Sirius XM Radio sees the future of used cars, and there will be more lemonade than lemons.
The satellite radio giant's CFO spoke at Piper Jaffray Technology, Media and Telecommunications Conference yesterday, and David Frear is encouraged by the potential of secondhand cars.
It remains an untapped market for the company, especially as more and more used cars hit the market with preinstalled Sirius or XM receivers.
There are 50 million cars with satellite radios at the moment, and more than half of those receivers are dormant. In 10 years, Frear sees 150 million vehicles out there with receivers. There's a big opportunity here for Sirius XM to grow its reach, especially as cars get passed along.
Data suggests that just 30% of automobile transactions are for new cars. Sirius XM has a strong presence in the new-car market, but that's just 15 million of the 50 million cars that are being exchanged every year. Sirius XM has teamed up with its auto partners to offer free trials to buyers of certified pre-owned cars, but that's just a 5% sliver of the market.
Sirius XM is starting to get aggressive.
Back in November, Sirius XM announced a deal with Automatic Data Processing subsidiary Digital Motorworks to reach out to more used-car showrooms. The partnership allows the more than 7,000 dealerships doing business with Digital Motorworks to offer car buyers three free months of Sirius XM service.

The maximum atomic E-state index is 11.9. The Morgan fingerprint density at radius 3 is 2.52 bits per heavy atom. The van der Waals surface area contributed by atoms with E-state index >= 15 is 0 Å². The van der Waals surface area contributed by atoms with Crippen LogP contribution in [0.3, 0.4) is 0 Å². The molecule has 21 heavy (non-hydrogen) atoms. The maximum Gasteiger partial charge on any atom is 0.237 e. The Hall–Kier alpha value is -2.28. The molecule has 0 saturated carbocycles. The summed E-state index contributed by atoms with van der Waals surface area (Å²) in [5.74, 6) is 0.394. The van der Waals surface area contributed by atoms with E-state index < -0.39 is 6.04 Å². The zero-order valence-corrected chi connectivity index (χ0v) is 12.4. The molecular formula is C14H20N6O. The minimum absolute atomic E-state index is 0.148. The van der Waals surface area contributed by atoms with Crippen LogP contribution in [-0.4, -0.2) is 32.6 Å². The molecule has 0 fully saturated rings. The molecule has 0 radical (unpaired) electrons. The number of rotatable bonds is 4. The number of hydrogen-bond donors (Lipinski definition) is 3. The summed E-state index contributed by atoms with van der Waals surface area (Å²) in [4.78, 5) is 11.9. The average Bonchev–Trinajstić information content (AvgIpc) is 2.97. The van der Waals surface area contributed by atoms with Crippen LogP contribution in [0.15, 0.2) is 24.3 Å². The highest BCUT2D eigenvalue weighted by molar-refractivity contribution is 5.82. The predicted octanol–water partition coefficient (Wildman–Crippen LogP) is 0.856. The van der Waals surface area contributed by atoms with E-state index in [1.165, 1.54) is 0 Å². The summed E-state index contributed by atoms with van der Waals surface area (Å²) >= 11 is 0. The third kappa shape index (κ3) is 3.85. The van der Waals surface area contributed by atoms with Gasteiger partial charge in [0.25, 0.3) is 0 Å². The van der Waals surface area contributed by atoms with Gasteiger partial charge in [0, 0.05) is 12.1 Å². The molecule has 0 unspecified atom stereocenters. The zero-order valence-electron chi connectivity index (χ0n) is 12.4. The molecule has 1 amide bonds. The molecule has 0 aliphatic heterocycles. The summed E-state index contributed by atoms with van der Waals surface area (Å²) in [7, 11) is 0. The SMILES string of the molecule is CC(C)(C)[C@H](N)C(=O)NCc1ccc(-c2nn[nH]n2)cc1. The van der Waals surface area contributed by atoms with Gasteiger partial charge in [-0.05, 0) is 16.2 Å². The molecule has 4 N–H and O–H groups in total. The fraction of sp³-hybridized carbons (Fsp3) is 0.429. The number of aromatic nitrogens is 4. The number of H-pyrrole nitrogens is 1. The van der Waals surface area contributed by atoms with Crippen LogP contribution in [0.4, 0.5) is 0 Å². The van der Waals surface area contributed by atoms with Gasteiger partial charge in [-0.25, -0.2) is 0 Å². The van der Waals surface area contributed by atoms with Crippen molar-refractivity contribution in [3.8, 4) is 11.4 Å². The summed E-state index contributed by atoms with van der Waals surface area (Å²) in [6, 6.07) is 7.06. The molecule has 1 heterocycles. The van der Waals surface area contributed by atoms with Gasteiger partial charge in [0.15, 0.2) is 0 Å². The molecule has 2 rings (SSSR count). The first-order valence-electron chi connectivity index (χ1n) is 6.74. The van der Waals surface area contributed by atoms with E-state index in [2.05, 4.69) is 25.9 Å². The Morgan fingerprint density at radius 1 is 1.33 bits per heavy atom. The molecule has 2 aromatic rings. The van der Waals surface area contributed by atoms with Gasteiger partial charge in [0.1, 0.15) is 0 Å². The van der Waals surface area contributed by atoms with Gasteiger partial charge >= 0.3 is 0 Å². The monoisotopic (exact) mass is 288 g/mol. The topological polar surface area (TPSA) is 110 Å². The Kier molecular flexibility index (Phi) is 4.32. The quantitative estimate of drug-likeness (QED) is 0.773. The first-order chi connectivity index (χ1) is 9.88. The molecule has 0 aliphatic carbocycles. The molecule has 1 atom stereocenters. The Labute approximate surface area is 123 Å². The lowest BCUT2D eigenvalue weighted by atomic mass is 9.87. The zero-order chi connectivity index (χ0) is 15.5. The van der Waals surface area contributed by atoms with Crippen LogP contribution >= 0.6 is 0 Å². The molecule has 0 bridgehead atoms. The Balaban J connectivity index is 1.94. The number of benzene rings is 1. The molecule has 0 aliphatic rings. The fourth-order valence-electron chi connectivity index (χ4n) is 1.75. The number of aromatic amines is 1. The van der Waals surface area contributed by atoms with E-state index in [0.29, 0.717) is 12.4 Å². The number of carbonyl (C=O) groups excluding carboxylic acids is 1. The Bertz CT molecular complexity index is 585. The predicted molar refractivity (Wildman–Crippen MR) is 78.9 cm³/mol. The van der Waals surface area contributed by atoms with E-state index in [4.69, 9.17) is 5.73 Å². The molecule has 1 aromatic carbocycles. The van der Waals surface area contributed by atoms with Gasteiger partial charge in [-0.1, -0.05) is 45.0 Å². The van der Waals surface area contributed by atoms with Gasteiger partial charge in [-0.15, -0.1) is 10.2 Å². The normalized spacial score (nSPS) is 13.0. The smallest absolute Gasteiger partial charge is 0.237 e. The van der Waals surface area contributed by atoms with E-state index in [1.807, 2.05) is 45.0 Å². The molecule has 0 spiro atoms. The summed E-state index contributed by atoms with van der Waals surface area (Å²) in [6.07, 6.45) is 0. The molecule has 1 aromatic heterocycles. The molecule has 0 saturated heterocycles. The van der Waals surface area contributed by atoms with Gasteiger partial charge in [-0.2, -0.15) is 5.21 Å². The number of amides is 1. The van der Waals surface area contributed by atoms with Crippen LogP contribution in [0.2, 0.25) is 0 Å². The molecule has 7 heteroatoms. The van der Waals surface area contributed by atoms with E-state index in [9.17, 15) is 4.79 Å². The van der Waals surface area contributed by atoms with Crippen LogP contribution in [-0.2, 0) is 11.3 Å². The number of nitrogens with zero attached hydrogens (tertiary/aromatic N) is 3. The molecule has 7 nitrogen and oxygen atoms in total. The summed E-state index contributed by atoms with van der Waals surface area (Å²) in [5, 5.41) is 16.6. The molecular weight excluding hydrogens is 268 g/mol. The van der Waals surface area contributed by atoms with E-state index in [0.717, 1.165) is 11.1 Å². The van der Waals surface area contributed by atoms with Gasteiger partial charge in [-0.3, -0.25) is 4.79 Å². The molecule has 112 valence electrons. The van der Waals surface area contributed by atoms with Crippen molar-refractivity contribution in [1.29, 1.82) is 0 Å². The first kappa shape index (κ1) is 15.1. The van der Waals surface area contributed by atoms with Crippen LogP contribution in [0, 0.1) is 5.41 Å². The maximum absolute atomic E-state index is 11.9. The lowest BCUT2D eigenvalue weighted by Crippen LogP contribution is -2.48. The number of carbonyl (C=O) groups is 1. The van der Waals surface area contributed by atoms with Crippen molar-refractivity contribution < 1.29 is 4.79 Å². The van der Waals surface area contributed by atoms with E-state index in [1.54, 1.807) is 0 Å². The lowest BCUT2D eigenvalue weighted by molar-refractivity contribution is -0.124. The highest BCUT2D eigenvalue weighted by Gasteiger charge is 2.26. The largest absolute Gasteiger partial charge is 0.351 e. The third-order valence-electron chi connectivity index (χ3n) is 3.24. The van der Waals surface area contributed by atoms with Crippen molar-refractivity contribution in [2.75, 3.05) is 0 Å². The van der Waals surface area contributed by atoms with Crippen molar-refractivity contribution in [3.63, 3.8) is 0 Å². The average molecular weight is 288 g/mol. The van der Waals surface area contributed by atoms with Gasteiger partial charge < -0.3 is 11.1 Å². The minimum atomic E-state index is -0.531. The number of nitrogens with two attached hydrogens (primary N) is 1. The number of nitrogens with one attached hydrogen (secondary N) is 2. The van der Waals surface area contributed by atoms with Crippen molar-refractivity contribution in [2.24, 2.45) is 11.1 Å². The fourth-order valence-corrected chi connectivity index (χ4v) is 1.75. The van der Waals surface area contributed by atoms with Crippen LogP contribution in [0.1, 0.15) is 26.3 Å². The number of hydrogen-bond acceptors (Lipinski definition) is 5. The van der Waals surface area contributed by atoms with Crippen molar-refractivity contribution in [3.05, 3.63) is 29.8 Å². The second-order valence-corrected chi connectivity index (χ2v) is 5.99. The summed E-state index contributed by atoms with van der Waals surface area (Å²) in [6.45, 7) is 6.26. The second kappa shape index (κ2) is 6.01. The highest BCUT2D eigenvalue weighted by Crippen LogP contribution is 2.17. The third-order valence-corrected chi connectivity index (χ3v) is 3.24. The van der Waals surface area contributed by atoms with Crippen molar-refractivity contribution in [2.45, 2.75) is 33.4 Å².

Sirius XM has a lot to gain through this deal with ADP's data intermediary. Unlike new cars where Sirius XM has to subsidize the receiver, acquisition costs for subscribers buying used cars with receivers already installed is substantially less.
One might imagine that used-car buyers are less reluctant to pay for satellite radio, but Frear argues that those who convert do stick around. There is no difference in the churn rate between subscribers in new cars and old cars. There is naturally a higher churn rate for those paying month by month instead of annually -- and one can argue that used-car buyers are more likely to be living month by month -- but generally the churn levels are the same for new and used cars.
Data can be surprising that way.
Frear was asked toward the end of the presentation if the buyers of new cars that seamlessly allow smartphone owners to stream Pandora through their dashboards convert at a lower rate than buyers of more conventional cars. Critics have argued that Sirius XM is a transitory technology and Pandora -- with its growing user base -- will begin to eat into Sirius XM as it becomes more accessible on the road.
Well, Frear surprised the audience by pointing out that conversion rates have clocked in higher for high-tech cars. He was puzzled by the data at first, but his theory is that the kind of early adopter that wants that kind of dashboard technology is already consuming across multiple channels. They may stream Pandora, but they still value Sirius XM's premium content offerings.
Then again, let's take this migration cycle one step at a time. Let's let the first wave of early Sirius XM cars begin working their way through the used-car market.
Sirius XM is just scratching the surface.
Staring at satellites
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The article Sirius XM Is a Used-Car Salesman originally appeared on Fool.com.
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